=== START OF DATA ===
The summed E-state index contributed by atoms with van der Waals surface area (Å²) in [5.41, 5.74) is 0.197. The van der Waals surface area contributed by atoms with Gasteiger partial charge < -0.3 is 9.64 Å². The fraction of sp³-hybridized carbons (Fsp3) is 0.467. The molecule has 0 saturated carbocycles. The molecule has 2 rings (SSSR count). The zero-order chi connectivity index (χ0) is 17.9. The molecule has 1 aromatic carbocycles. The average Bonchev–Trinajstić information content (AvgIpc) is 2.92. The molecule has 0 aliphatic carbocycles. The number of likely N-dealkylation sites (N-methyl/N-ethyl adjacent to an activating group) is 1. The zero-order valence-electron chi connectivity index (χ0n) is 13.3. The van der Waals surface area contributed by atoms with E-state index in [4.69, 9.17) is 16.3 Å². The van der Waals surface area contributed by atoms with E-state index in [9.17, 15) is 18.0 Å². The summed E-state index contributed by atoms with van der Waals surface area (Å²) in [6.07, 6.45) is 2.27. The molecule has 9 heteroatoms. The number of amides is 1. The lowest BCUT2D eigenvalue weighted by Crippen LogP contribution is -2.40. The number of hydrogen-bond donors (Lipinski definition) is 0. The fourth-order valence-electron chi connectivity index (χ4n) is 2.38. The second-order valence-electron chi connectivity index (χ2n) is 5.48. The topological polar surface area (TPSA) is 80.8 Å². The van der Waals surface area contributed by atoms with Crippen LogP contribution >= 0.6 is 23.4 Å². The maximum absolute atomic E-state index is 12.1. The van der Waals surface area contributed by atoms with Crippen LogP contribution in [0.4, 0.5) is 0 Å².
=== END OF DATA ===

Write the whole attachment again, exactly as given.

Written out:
The summed E-state index contributed by atoms with van der Waals surface area (Å²) in [5.41, 5.74) is 0.197. The van der Waals surface area contributed by atoms with Gasteiger partial charge < -0.3 is 9.64 Å². The fraction of sp³-hybridized carbons (Fsp3) is 0.467. The molecule has 0 saturated carbocycles. The molecule has 2 rings (SSSR count). The zero-order chi connectivity index (χ0) is 17.9. The molecule has 1 aromatic carbocycles. The average Bonchev–Trinajstić information content (AvgIpc) is 2.92. The molecule has 0 aliphatic carbocycles. The number of likely N-dealkylation sites (N-methyl/N-ethyl adjacent to an activating group) is 1. The zero-order valence-electron chi connectivity index (χ0n) is 13.3. The van der Waals surface area contributed by atoms with E-state index in [4.69, 9.17) is 16.3 Å². The van der Waals surface area contributed by atoms with E-state index in [9.17, 15) is 18.0 Å². The summed E-state index contributed by atoms with van der Waals surface area (Å²) in [6.07, 6.45) is 2.27. The molecule has 9 heteroatoms. The number of amides is 1. The lowest BCUT2D eigenvalue weighted by Crippen LogP contribution is -2.40. The number of hydrogen-bond donors (Lipinski definition) is 0. The fourth-order valence-electron chi connectivity index (χ4n) is 2.38. The second-order valence-electron chi connectivity index (χ2n) is 5.48. The topological polar surface area (TPSA) is 80.8 Å². The van der Waals surface area contributed by atoms with Crippen LogP contribution >= 0.6 is 23.4 Å². The maximum absolute atomic E-state index is 12.1. The van der Waals surface area contributed by atoms with Crippen LogP contribution in [0.4, 0.5) is 0 Å².